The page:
Oregon Lawmakers Get First Look At 111-Page Corporate Tax Measure

May 24, 2017
Originally published on May 23, 2017 3:33 pm

Oregon lawmakers got their first look Tuesday at a bill to overhaul the way the state taxes corporations. The short version of the plan: Businesses would be taxed on the sales they have in Oregon each year, instead of on their profits.

The 111-page document leaves out some of the details, including how much corporations would actually be taxed under the plan.

"I would just advise everybody to understand that this is just a shell, and that a lot of the language will be updated, replaced…or not," said Sen. Mark Hass, D-Beaverton, who co-chairs the Oregon Legislature's Joint Committee on Tax Reform.

A separate single-page summary of the bill does contain some numbers: The so-called "Commercial Activity Tax" would be a flat $250 fee for businesses with annual sales of less than $3 million per year in Oregon.

For companies above that threshold, the tax rate would vary depending on the type of business they're engaged in. The service industry would be taxed most heavily, at 0.85 percent of annual Oregon sales. Retail stores would be taxed at 0.35 percent, and wholesale firms at 0.25 percent. Businesses that don't fit any of those categories would be taxed at 0.48 percent.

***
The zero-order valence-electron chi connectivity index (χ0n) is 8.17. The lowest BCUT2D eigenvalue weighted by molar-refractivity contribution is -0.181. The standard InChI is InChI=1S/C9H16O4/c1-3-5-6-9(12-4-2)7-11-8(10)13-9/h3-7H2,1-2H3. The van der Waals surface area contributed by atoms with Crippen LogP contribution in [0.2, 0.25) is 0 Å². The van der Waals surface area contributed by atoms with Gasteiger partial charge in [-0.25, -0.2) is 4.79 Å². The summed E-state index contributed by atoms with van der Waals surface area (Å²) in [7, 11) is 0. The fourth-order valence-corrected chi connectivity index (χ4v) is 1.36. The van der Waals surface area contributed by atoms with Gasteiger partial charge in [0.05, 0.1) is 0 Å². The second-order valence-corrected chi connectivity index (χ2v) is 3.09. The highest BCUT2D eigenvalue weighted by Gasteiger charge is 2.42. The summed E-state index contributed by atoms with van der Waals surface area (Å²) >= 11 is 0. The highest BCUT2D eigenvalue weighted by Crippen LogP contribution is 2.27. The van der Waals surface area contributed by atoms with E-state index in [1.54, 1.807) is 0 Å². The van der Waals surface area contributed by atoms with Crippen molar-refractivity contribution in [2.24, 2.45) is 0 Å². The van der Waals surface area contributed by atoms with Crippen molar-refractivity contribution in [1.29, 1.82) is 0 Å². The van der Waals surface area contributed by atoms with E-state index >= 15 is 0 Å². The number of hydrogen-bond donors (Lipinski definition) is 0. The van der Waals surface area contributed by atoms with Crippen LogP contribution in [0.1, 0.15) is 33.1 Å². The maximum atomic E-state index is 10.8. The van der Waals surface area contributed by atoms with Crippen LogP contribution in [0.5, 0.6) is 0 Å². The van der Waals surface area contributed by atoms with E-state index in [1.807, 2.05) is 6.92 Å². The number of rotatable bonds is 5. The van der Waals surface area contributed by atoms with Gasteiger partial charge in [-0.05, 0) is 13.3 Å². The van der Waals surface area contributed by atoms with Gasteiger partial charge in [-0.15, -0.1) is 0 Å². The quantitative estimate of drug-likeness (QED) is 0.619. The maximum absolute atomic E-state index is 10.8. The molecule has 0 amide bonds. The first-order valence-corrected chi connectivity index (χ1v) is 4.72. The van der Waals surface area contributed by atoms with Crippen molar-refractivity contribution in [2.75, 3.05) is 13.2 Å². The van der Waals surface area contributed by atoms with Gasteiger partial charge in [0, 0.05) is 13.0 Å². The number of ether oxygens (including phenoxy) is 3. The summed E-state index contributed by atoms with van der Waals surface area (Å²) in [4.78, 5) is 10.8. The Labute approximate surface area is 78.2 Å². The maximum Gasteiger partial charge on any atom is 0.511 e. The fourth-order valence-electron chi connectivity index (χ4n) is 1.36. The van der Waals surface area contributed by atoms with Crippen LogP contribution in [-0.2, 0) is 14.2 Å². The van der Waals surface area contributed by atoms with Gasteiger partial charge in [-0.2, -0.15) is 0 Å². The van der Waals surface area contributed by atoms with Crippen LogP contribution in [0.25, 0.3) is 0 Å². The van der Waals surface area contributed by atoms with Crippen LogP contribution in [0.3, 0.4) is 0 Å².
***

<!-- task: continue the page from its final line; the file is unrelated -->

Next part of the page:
The existing corporate income tax, which is based on profitability, would be scrapped entirely under the plan.

The proposal also contains a small drop in the personal income tax rate for most Oregonians, which would offset potentially higher retail costs if businesses pass along the cost of the new tax to consumers.

Using those numbers, the Legislative Revenue Office estimates the proposal would bring in $954 million during the upcoming two-year budget cycle. That's less than half the amount that would be raised under a plan pitched by Oregon House Democrats earlier in May.

House Speaker Tina Kotek, D-Portland, told reporters at the Capitol Monday that her goal "is to get a long-term solution to our budget problem."

Kotek has previously said that simply raising enough revenue to patch up the existing $1.4 billion budget shortfall is not enough. She wants lawmakers to fund expanded state services, including in the areas of education, health care and human services.

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